Victoria shareholders asked to agree high risk growth strategy

SHAREHOLDERS in carpet manufacturer Victoria are being asked to vote on a new strategy designed to enhance their investment and generate new business for the firm.

The company underwent a major upheaval last year which resulted in the old board being ousted in favour of a new set of directors promising to turn around the fortunes of the business.

The new directors said at the time of their coup that they wished to directly link the performance of key personnel to the creation of wealth for shareholders.

The new board said the approach had been supported by a significant number of private and institutional shareholders. The strategy has been to design a new business model based around the performance of new chairman Geoff Wilding.

Following talks with its advisers, the company said it would enter into an agreement with Mr Wilding which would see him work to generate “significant value for all shareholders”. In return, Mr Wilding will be finally rewarded for his efforts but he will only benefit providing sufficient business is forthcoming.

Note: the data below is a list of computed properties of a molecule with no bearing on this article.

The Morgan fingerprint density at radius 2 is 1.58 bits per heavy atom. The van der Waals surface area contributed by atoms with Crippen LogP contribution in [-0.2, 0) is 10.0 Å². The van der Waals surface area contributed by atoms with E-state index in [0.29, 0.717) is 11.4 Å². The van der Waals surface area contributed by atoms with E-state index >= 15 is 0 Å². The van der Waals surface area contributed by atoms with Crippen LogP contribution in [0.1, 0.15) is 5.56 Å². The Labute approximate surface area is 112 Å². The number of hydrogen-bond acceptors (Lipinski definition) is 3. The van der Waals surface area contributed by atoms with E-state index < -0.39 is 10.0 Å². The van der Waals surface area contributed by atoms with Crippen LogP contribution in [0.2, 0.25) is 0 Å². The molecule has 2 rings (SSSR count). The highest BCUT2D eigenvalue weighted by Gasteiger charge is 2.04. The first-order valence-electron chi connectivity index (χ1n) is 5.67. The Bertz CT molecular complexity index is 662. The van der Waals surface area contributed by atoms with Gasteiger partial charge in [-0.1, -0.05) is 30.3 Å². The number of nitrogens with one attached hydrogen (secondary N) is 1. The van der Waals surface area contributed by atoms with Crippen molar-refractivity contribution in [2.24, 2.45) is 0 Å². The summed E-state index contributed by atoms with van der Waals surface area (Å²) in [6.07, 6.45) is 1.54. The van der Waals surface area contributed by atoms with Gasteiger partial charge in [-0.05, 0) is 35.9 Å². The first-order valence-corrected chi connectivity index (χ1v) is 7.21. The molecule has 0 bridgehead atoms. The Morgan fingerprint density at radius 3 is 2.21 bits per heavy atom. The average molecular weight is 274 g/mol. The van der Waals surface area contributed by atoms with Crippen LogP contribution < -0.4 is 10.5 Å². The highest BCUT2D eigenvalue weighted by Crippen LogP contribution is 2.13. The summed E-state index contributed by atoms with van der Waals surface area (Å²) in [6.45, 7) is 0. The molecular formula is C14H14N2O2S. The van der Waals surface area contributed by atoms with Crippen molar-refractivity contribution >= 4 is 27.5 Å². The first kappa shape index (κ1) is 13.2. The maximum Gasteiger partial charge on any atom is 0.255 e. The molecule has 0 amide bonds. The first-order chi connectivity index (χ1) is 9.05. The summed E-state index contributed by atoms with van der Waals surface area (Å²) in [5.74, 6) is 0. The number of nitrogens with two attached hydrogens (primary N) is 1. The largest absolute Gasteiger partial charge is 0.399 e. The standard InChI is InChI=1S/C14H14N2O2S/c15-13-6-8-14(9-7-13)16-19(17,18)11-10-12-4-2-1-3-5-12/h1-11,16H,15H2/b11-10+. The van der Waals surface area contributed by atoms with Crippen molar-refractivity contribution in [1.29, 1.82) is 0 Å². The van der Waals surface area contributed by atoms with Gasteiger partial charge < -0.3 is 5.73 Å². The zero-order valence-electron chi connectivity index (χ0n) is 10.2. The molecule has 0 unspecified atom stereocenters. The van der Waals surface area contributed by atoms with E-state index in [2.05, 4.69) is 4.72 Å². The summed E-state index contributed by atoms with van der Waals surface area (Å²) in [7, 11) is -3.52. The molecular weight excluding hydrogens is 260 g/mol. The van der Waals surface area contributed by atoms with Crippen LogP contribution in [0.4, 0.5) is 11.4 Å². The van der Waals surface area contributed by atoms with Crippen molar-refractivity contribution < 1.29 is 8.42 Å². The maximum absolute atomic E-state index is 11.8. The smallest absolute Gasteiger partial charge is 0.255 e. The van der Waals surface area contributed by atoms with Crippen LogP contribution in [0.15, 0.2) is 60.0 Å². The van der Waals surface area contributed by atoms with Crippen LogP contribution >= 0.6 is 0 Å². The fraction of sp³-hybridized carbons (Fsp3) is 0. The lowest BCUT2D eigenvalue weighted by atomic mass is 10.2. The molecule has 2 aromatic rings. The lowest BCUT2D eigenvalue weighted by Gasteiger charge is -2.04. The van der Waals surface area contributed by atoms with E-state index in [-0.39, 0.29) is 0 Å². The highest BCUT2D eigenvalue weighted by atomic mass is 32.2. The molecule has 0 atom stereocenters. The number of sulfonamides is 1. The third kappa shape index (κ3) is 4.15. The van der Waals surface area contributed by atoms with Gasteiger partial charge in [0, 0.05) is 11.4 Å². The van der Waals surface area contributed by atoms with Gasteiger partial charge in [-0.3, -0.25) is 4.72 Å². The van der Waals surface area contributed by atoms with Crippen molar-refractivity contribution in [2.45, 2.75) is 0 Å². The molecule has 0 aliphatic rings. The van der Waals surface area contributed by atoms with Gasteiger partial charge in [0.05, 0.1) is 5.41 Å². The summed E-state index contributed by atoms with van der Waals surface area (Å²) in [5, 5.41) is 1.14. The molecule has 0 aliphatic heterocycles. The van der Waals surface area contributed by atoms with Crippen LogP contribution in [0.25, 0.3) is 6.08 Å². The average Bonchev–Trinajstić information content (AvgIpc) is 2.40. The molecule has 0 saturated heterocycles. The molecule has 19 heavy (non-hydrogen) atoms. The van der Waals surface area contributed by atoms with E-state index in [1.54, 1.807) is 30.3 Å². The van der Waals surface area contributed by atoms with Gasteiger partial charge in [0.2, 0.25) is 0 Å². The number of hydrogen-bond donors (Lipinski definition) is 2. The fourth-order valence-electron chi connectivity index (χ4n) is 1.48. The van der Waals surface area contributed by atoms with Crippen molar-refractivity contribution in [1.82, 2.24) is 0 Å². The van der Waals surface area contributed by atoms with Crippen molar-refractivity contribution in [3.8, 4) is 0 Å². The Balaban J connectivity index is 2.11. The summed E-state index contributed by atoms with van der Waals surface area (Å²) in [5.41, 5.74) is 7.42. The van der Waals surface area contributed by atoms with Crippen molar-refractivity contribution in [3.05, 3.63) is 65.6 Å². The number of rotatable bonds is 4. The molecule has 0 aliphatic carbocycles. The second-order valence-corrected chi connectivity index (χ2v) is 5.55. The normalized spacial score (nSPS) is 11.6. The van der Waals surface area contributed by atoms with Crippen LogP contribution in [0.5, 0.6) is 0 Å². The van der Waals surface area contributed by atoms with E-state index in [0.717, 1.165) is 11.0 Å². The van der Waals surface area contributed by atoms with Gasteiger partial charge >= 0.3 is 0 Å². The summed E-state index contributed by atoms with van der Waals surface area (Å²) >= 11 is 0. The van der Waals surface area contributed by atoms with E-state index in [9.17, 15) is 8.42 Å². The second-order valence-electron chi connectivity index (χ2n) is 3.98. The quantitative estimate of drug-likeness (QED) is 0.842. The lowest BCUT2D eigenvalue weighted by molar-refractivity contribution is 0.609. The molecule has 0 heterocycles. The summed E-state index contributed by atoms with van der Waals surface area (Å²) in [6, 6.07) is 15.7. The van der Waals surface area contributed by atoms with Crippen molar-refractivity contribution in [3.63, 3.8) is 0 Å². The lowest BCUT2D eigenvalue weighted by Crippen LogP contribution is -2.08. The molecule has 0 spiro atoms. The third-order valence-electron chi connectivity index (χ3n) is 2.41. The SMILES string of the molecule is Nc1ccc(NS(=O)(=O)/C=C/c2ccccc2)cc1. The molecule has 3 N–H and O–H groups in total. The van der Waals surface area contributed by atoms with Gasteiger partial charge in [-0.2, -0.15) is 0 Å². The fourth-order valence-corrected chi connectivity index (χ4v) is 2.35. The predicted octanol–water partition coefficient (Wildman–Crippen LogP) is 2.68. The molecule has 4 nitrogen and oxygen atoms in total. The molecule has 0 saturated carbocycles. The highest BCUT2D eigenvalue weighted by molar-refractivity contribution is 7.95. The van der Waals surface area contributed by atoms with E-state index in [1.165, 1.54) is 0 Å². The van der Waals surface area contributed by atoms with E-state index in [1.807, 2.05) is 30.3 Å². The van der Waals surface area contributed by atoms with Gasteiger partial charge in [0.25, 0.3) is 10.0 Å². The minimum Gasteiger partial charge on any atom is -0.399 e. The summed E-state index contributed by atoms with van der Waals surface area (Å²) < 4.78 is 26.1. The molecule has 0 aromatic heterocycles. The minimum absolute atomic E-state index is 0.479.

The new model will see Mr Wilding pay a non-refundable premium of £20,000 to the company. However, the high risk strategy will see Mr Wilding having to pay back up to £100,000 if shareholder value is depleted.

At least £3 per share must be returned to shareholders within the next two years before any value can accrue to Mr Wilding under the contract.

The board said its aim was to grow the business in both the UK and Australian markets, especially the latter where Mr Wilding has significant experience.

In addition, the board said it was confident of improving productivity and would look to dispose of non-core and underperforming assets to help generate extra value for the business.

The turnaround is badly needed. In a trading update, the Worcestershire company said the business was facing serious challenges.

“The group is experiencing strong economic headwinds in each of its major markets, has a cost structure that is too high for its current level of business, limited competition advantages, excessive debt levels in the UK, surplus production capability and a considerable over supply of stock in the UK,” it said.

“Following discussions with the company’s advisers, the board believes that the proposed contract is an appropriate way of aligning the interests of Mr Wilding, as the key executive responsible for putting the company’s strategy into effect and achieving the key objectives which emerge from the strategy, with the interest of all shareholders.”

Shareholders will vote on the proposals at a general meeting set for February 20.